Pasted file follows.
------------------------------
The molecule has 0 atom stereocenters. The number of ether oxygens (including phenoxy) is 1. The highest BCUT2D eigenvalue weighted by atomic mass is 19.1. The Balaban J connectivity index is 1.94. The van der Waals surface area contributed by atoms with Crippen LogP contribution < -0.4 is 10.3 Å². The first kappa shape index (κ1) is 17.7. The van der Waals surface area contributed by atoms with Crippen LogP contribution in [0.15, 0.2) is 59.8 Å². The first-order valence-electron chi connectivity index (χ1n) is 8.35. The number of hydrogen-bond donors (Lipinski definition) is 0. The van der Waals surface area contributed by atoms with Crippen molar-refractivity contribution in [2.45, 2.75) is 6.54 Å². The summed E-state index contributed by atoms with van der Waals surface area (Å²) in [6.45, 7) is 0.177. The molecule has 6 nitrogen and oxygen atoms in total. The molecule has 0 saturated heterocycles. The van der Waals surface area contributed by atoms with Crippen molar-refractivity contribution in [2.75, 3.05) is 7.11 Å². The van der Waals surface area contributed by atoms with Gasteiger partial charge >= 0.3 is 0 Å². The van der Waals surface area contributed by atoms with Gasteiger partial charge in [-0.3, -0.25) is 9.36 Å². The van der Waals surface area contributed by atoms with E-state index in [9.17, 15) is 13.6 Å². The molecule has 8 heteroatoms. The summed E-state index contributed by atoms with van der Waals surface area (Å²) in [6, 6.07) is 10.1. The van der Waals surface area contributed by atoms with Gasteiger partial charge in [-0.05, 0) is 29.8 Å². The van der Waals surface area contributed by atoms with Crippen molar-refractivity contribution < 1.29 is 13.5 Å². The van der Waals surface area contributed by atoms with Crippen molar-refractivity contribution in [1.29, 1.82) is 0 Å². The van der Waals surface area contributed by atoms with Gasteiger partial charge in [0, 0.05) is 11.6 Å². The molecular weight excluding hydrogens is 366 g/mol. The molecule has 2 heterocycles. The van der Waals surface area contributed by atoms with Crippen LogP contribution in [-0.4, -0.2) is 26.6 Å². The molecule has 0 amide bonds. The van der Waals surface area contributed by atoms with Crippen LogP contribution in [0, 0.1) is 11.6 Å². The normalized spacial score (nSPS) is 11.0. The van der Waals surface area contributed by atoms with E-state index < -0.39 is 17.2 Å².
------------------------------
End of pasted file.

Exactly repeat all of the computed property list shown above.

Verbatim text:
The molecule has 0 atom stereocenters. The number of ether oxygens (including phenoxy) is 1. The highest BCUT2D eigenvalue weighted by atomic mass is 19.1. The Balaban J connectivity index is 1.94. The van der Waals surface area contributed by atoms with Crippen LogP contribution < -0.4 is 10.3 Å². The first kappa shape index (κ1) is 17.7. The van der Waals surface area contributed by atoms with Crippen LogP contribution in [0.15, 0.2) is 59.8 Å². The first-order valence-electron chi connectivity index (χ1n) is 8.35. The number of hydrogen-bond donors (Lipinski definition) is 0. The van der Waals surface area contributed by atoms with Crippen molar-refractivity contribution in [2.45, 2.75) is 6.54 Å². The summed E-state index contributed by atoms with van der Waals surface area (Å²) in [6.45, 7) is 0.177. The molecule has 6 nitrogen and oxygen atoms in total. The molecule has 0 saturated heterocycles. The van der Waals surface area contributed by atoms with Crippen molar-refractivity contribution in [2.75, 3.05) is 7.11 Å². The van der Waals surface area contributed by atoms with Gasteiger partial charge >= 0.3 is 0 Å². The van der Waals surface area contributed by atoms with Gasteiger partial charge in [-0.3, -0.25) is 9.36 Å². The van der Waals surface area contributed by atoms with E-state index in [9.17, 15) is 13.6 Å². The molecule has 8 heteroatoms. The summed E-state index contributed by atoms with van der Waals surface area (Å²) in [6, 6.07) is 10.1. The van der Waals surface area contributed by atoms with Gasteiger partial charge in [-0.05, 0) is 29.8 Å². The van der Waals surface area contributed by atoms with Crippen molar-refractivity contribution < 1.29 is 13.5 Å². The van der Waals surface area contributed by atoms with Crippen molar-refractivity contribution in [1.29, 1.82) is 0 Å². The van der Waals surface area contributed by atoms with Gasteiger partial charge in [0, 0.05) is 11.6 Å². The molecular weight excluding hydrogens is 366 g/mol. The molecule has 2 heterocycles. The van der Waals surface area contributed by atoms with Crippen LogP contribution in [-0.4, -0.2) is 26.6 Å². The molecule has 0 amide bonds. The van der Waals surface area contributed by atoms with Crippen LogP contribution in [0, 0.1) is 11.6 Å². The normalized spacial score (nSPS) is 11.0. The van der Waals surface area contributed by atoms with E-state index < -0.39 is 17.2 Å².